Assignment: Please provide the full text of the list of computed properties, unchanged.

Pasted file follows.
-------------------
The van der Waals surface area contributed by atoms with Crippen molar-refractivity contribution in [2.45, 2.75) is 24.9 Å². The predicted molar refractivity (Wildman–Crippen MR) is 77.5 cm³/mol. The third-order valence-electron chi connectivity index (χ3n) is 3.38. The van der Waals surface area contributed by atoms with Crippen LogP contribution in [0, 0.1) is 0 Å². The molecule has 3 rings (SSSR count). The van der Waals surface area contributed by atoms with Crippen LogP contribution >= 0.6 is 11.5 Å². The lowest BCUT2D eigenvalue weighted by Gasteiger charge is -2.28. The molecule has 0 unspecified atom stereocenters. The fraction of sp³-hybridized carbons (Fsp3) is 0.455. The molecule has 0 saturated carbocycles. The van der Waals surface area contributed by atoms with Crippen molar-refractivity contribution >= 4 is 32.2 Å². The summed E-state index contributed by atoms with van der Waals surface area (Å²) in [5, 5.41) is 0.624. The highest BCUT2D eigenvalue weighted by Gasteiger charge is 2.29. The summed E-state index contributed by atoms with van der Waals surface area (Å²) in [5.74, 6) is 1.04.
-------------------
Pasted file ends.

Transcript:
The van der Waals surface area contributed by atoms with Crippen molar-refractivity contribution in [2.45, 2.75) is 24.9 Å². The predicted molar refractivity (Wildman–Crippen MR) is 77.5 cm³/mol. The third-order valence-electron chi connectivity index (χ3n) is 3.38. The van der Waals surface area contributed by atoms with Crippen LogP contribution in [0, 0.1) is 0 Å². The molecule has 3 rings (SSSR count). The van der Waals surface area contributed by atoms with Crippen LogP contribution >= 0.6 is 11.5 Å². The lowest BCUT2D eigenvalue weighted by Gasteiger charge is -2.28. The molecule has 0 unspecified atom stereocenters. The fraction of sp³-hybridized carbons (Fsp3) is 0.455. The molecule has 0 saturated carbocycles. The van der Waals surface area contributed by atoms with Crippen molar-refractivity contribution >= 4 is 32.2 Å². The summed E-state index contributed by atoms with van der Waals surface area (Å²) in [5, 5.41) is 0.624. The highest BCUT2D eigenvalue weighted by Gasteiger charge is 2.29. The summed E-state index contributed by atoms with van der Waals surface area (Å²) in [5.74, 6) is 1.04.